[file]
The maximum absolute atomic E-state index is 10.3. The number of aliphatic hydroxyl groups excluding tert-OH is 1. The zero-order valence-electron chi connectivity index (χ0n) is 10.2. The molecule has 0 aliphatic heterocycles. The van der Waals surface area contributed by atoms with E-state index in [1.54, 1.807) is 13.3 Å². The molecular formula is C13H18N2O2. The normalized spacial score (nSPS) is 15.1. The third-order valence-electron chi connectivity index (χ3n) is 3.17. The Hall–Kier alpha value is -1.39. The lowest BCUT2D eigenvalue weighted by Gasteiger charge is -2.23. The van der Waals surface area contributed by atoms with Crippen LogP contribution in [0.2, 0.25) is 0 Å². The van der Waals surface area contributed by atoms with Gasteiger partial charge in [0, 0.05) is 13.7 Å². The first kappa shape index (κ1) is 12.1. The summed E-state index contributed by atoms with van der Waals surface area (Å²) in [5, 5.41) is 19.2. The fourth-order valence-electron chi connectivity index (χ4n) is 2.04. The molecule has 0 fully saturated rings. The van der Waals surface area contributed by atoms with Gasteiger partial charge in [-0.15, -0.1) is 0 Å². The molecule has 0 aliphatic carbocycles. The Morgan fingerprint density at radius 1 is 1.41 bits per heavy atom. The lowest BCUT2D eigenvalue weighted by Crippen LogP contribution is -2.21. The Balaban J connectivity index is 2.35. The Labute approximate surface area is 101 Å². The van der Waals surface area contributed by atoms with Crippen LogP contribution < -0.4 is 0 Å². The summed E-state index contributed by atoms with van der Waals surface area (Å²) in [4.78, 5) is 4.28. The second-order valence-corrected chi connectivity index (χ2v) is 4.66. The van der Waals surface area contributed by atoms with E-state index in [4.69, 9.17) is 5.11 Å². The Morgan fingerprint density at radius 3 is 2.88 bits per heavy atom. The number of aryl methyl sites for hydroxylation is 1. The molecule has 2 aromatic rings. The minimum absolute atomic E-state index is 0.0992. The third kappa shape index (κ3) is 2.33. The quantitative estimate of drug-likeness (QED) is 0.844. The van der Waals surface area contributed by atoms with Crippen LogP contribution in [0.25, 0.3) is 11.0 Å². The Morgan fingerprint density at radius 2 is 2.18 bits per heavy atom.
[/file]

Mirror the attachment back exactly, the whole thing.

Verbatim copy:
The maximum absolute atomic E-state index is 10.3. The number of aliphatic hydroxyl groups excluding tert-OH is 1. The zero-order valence-electron chi connectivity index (χ0n) is 10.2. The molecule has 0 aliphatic heterocycles. The van der Waals surface area contributed by atoms with E-state index in [1.54, 1.807) is 13.3 Å². The molecular formula is C13H18N2O2. The normalized spacial score (nSPS) is 15.1. The third-order valence-electron chi connectivity index (χ3n) is 3.17. The Hall–Kier alpha value is -1.39. The lowest BCUT2D eigenvalue weighted by Gasteiger charge is -2.23. The van der Waals surface area contributed by atoms with Crippen LogP contribution in [0.2, 0.25) is 0 Å². The van der Waals surface area contributed by atoms with Gasteiger partial charge in [0, 0.05) is 13.7 Å². The first kappa shape index (κ1) is 12.1. The summed E-state index contributed by atoms with van der Waals surface area (Å²) in [5, 5.41) is 19.2. The fourth-order valence-electron chi connectivity index (χ4n) is 2.04. The molecule has 0 fully saturated rings. The van der Waals surface area contributed by atoms with Gasteiger partial charge in [-0.15, -0.1) is 0 Å². The molecule has 0 aliphatic carbocycles. The Morgan fingerprint density at radius 1 is 1.41 bits per heavy atom. The lowest BCUT2D eigenvalue weighted by Crippen LogP contribution is -2.21. The Balaban J connectivity index is 2.35. The Labute approximate surface area is 101 Å². The van der Waals surface area contributed by atoms with Crippen LogP contribution < -0.4 is 0 Å². The summed E-state index contributed by atoms with van der Waals surface area (Å²) in [4.78, 5) is 4.28. The second-order valence-corrected chi connectivity index (χ2v) is 4.66. The van der Waals surface area contributed by atoms with E-state index in [4.69, 9.17) is 5.11 Å². The Morgan fingerprint density at radius 3 is 2.88 bits per heavy atom. The number of aryl methyl sites for hydroxylation is 1. The molecule has 2 aromatic rings. The minimum absolute atomic E-state index is 0.0992. The third kappa shape index (κ3) is 2.33. The quantitative estimate of drug-likeness (QED) is 0.844. The van der Waals surface area contributed by atoms with Crippen LogP contribution in [0.25, 0.3) is 11.0 Å². The Morgan fingerprint density at radius 2 is 2.18 bits per heavy atom.